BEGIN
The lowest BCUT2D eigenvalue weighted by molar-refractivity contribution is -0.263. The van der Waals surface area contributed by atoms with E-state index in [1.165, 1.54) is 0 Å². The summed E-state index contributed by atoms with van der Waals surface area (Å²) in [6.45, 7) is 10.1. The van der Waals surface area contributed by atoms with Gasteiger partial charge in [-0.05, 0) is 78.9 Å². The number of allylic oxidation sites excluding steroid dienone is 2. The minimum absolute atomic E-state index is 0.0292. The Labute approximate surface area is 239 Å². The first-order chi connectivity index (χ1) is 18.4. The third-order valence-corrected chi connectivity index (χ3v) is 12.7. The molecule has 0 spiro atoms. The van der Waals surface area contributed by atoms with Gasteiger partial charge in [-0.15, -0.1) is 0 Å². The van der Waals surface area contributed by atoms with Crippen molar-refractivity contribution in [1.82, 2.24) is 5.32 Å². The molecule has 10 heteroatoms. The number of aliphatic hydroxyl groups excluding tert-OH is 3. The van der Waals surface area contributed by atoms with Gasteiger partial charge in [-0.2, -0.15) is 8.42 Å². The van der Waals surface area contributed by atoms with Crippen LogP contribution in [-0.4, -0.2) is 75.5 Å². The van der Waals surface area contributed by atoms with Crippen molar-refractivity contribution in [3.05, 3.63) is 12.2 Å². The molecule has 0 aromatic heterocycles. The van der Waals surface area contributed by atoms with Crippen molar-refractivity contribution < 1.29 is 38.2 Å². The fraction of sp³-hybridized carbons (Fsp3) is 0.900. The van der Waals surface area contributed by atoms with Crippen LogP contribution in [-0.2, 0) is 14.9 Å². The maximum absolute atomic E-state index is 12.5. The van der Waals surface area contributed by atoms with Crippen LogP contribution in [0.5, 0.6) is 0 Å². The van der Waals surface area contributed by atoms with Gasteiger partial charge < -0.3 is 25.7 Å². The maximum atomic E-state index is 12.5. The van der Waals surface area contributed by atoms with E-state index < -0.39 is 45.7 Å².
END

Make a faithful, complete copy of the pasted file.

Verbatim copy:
The lowest BCUT2D eigenvalue weighted by molar-refractivity contribution is -0.263. The van der Waals surface area contributed by atoms with E-state index in [1.165, 1.54) is 0 Å². The summed E-state index contributed by atoms with van der Waals surface area (Å²) in [6.45, 7) is 10.1. The van der Waals surface area contributed by atoms with Gasteiger partial charge in [-0.05, 0) is 78.9 Å². The number of allylic oxidation sites excluding steroid dienone is 2. The minimum absolute atomic E-state index is 0.0292. The Labute approximate surface area is 239 Å². The first-order chi connectivity index (χ1) is 18.4. The third-order valence-corrected chi connectivity index (χ3v) is 12.7. The molecule has 0 spiro atoms. The van der Waals surface area contributed by atoms with Gasteiger partial charge in [-0.15, -0.1) is 0 Å². The van der Waals surface area contributed by atoms with Crippen molar-refractivity contribution in [1.82, 2.24) is 5.32 Å². The molecule has 10 heteroatoms. The number of aliphatic hydroxyl groups excluding tert-OH is 3. The van der Waals surface area contributed by atoms with Gasteiger partial charge in [-0.2, -0.15) is 8.42 Å². The van der Waals surface area contributed by atoms with Crippen LogP contribution in [-0.4, -0.2) is 75.5 Å². The van der Waals surface area contributed by atoms with Crippen molar-refractivity contribution in [3.05, 3.63) is 12.2 Å². The molecule has 0 aromatic heterocycles. The van der Waals surface area contributed by atoms with Crippen molar-refractivity contribution < 1.29 is 38.2 Å². The fraction of sp³-hybridized carbons (Fsp3) is 0.900. The van der Waals surface area contributed by atoms with Crippen LogP contribution in [-0.2, 0) is 14.9 Å². The maximum absolute atomic E-state index is 12.5. The van der Waals surface area contributed by atoms with Crippen LogP contribution in [0.5, 0.6) is 0 Å². The van der Waals surface area contributed by atoms with Gasteiger partial charge < -0.3 is 25.7 Å². The maximum atomic E-state index is 12.5. The van der Waals surface area contributed by atoms with E-state index < -0.39 is 45.7 Å².